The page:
The French having, in the Year 1765 claimed a Right of fishing on the Coasts of the Island of Belle Isle, at the Entrance of the Straits of that name, between the North part of Newfoundland and the Coast of Labrador on the Ground of it's being an appendage to the former, Commodore Palliser was directed the succeeding year to examine whether that Island was situated nearest to the Coast of Labrador or to that of Newfoundland, to determine which it belonged to, and to permit or restrain the French fishing on the Coast of that Island accordingly; and Mr Palliser having, in consequence thereof, reported to us by his Letter of the 25th of August 1766, that he had forbid them resorting to that Island it lying indisputably nearest to Labrador We signify the same for your Information and Guidance, in case the French should attempt to fish on the Coasts of the said Island of Belle Isle in the approaching Season.
And whereas, pursuant to the 24th Article of the said Treaty of Paris, Possession of the Islands of St Peter and Miquelon has been given to France, and, from their Vicinity to the Island of Newfoundland and other Parts of His Majesty's Dominions in North America an illicit. Trade may be attempted to be carried on between the British, Indian, or any other Inhabitants of His Majesty's Dominions, and the Subjects of France residing in the said Islands of St Peter and Miquelon, or employed in the Fishery by virtue of the said Treaties, or between His Majesty's said Subjects and other Subjects of France, or of other powers trading or pretending to trade to, or with the said Islands of St Peter and Miquelon. In case any endeavours shall be used to carry on such illicit Trade as aforesaid, You are to be particularly attentive to the same, and prevent, if possible, all Communication whatever between the said Islands of St Peter and Miquelon and any part of His Majesty's Dominions in North America, contrary to the plain and direct meaning of this Instruction. But,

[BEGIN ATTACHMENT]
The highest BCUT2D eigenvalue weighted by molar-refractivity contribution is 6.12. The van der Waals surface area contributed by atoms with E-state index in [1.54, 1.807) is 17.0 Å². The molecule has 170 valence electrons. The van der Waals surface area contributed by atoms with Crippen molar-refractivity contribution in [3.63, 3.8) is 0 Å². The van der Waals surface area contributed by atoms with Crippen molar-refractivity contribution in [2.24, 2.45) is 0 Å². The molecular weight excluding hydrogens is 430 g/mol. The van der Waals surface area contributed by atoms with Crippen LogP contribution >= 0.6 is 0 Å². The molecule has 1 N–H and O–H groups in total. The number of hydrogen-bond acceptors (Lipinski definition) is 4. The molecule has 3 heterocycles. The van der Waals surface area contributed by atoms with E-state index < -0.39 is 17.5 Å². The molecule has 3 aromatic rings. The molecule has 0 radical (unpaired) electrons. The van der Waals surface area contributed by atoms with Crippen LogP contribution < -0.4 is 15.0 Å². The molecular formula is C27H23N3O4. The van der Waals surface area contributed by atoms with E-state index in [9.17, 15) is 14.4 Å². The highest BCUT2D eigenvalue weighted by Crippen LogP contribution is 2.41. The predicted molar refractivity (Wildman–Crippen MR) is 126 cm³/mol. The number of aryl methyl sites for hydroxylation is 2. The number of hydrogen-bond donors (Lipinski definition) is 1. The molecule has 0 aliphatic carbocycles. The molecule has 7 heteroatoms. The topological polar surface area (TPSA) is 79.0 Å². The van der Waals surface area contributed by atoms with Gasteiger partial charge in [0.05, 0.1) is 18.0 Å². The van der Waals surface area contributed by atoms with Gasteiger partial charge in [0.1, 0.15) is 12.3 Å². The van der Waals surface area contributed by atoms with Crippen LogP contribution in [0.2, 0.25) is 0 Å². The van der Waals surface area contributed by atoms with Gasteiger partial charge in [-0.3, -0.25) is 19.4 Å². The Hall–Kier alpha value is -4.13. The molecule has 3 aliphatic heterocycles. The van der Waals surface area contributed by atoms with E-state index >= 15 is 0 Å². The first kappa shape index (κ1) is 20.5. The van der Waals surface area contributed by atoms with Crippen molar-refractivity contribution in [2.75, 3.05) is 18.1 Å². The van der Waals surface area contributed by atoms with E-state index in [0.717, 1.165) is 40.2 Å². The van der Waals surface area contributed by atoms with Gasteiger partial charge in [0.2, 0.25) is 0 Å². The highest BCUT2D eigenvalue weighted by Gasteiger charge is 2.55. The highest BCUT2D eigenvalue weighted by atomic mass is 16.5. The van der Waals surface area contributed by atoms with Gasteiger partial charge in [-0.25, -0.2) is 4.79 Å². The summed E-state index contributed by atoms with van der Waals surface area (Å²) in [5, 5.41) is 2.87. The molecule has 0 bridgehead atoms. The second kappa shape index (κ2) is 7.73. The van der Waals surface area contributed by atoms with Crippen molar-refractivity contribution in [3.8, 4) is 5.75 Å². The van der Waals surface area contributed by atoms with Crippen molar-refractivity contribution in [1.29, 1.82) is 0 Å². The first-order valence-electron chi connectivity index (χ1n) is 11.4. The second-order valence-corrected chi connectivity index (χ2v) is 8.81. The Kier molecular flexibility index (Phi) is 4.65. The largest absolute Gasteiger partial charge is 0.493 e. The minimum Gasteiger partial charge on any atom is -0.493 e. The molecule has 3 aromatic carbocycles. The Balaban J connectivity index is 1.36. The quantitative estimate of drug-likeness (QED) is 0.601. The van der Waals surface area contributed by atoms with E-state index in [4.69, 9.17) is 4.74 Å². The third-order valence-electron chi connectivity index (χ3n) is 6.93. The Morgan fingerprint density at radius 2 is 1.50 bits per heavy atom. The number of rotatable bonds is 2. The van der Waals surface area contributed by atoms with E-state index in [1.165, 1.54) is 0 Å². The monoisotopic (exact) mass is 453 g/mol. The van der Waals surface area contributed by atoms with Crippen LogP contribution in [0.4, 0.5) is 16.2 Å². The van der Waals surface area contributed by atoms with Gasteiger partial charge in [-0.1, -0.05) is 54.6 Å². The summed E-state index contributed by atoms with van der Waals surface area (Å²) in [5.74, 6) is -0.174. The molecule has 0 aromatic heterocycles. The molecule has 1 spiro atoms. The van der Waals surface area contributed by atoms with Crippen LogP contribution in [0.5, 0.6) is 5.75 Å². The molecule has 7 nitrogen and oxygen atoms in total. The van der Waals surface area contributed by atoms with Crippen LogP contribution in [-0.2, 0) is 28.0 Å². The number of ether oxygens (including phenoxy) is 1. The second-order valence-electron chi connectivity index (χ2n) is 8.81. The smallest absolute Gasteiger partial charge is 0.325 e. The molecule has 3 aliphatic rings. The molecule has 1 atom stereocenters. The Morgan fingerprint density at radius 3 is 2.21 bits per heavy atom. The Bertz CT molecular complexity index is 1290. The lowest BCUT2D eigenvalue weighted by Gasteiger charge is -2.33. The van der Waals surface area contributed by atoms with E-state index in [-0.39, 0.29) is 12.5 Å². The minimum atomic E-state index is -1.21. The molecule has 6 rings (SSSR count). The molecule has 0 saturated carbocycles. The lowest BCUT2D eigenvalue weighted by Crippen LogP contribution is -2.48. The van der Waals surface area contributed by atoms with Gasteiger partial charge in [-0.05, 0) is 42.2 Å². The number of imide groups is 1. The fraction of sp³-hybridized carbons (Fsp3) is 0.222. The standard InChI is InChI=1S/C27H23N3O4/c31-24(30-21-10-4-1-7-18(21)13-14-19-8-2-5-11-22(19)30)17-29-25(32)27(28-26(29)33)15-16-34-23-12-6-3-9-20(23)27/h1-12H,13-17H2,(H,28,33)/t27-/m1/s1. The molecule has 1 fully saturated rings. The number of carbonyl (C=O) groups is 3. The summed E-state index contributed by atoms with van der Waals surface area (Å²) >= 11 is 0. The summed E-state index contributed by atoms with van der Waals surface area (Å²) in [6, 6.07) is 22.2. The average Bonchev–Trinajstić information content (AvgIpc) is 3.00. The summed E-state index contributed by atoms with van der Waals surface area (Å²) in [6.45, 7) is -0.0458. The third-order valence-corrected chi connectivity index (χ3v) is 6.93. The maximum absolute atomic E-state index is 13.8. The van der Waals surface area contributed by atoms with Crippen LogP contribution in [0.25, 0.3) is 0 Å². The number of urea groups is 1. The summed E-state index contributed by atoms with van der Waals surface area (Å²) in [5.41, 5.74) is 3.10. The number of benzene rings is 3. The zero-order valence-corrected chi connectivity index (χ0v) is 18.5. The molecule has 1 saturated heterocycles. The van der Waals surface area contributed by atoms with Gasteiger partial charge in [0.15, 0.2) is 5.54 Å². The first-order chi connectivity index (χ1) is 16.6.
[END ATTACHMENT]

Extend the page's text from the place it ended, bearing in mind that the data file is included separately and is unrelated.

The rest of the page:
The French having, in the Year 1766 claimed a Right of fishing on the abovementioned Islands of St Peter and Miquelon the Duke of Richmond, one of His Majesty's then principal Secretaries of State signified to us, that, thô we cannot admit that by the Treaties subsisting, the French have any right to the said Claim of fishing between those Islands and the Coast of Newfoundland and therefore that no such Concession ought to be made to them, Yet, as Commodore Palliser had reported that he had not found it immediately necessary to His Majesty's Service to interrupt the French Boats fishing on the Coasts of those Islands. It was His Majesty's pleasure that we should instruct him to hold. the same Conduct 'til further Orders, or 'til the behaviour of the French, by an abuse of that Liberty should make it necessary for him to alter it, You are also to hold